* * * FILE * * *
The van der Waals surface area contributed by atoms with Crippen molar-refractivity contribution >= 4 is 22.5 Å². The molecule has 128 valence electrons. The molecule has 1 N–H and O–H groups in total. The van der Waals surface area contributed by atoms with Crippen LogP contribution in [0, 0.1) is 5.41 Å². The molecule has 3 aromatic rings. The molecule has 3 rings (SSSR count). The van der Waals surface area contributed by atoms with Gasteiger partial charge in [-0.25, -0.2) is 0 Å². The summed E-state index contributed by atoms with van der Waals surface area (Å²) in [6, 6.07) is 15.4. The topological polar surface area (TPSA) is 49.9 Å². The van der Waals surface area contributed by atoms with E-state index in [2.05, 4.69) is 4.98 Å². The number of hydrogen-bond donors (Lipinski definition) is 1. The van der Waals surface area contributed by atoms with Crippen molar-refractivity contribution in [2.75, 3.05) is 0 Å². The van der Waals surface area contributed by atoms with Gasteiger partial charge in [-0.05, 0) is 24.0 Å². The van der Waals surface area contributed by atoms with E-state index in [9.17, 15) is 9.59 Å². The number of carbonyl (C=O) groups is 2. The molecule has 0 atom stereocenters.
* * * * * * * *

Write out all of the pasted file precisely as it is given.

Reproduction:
The van der Waals surface area contributed by atoms with Crippen molar-refractivity contribution >= 4 is 22.5 Å². The molecule has 128 valence electrons. The molecule has 1 N–H and O–H groups in total. The van der Waals surface area contributed by atoms with Crippen LogP contribution in [0, 0.1) is 5.41 Å². The molecule has 3 aromatic rings. The molecule has 3 rings (SSSR count). The van der Waals surface area contributed by atoms with Gasteiger partial charge in [-0.25, -0.2) is 0 Å². The summed E-state index contributed by atoms with van der Waals surface area (Å²) in [6, 6.07) is 15.4. The topological polar surface area (TPSA) is 49.9 Å². The van der Waals surface area contributed by atoms with E-state index in [2.05, 4.69) is 4.98 Å². The number of hydrogen-bond donors (Lipinski definition) is 1. The van der Waals surface area contributed by atoms with Crippen molar-refractivity contribution in [2.75, 3.05) is 0 Å². The van der Waals surface area contributed by atoms with Gasteiger partial charge in [-0.05, 0) is 24.0 Å². The van der Waals surface area contributed by atoms with E-state index in [9.17, 15) is 9.59 Å². The number of carbonyl (C=O) groups is 2. The molecule has 0 atom stereocenters.